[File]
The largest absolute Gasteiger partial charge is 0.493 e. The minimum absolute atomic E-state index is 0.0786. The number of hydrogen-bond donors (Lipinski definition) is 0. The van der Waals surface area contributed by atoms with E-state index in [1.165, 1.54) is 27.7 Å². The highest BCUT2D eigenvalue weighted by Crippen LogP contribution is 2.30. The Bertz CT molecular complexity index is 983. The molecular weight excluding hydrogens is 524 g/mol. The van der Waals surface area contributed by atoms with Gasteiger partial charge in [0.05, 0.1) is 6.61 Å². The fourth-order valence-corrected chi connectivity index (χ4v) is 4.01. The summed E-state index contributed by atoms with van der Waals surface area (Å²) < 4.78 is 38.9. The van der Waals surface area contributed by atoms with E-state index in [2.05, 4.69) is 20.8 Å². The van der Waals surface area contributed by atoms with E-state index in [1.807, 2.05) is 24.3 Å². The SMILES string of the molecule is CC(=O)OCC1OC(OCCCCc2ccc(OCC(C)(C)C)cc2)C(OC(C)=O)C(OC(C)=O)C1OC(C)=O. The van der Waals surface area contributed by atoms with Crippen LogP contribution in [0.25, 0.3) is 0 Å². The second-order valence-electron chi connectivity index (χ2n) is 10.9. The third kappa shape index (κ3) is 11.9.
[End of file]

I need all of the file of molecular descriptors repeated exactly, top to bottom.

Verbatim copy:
The largest absolute Gasteiger partial charge is 0.493 e. The minimum absolute atomic E-state index is 0.0786. The number of hydrogen-bond donors (Lipinski definition) is 0. The van der Waals surface area contributed by atoms with E-state index in [1.165, 1.54) is 27.7 Å². The highest BCUT2D eigenvalue weighted by Crippen LogP contribution is 2.30. The Bertz CT molecular complexity index is 983. The molecular weight excluding hydrogens is 524 g/mol. The van der Waals surface area contributed by atoms with Gasteiger partial charge in [0.05, 0.1) is 6.61 Å². The fourth-order valence-corrected chi connectivity index (χ4v) is 4.01. The summed E-state index contributed by atoms with van der Waals surface area (Å²) < 4.78 is 38.9. The van der Waals surface area contributed by atoms with E-state index in [2.05, 4.69) is 20.8 Å². The van der Waals surface area contributed by atoms with E-state index in [1.807, 2.05) is 24.3 Å². The SMILES string of the molecule is CC(=O)OCC1OC(OCCCCc2ccc(OCC(C)(C)C)cc2)C(OC(C)=O)C(OC(C)=O)C1OC(C)=O. The van der Waals surface area contributed by atoms with Crippen LogP contribution in [0.25, 0.3) is 0 Å². The second-order valence-electron chi connectivity index (χ2n) is 10.9. The third kappa shape index (κ3) is 11.9.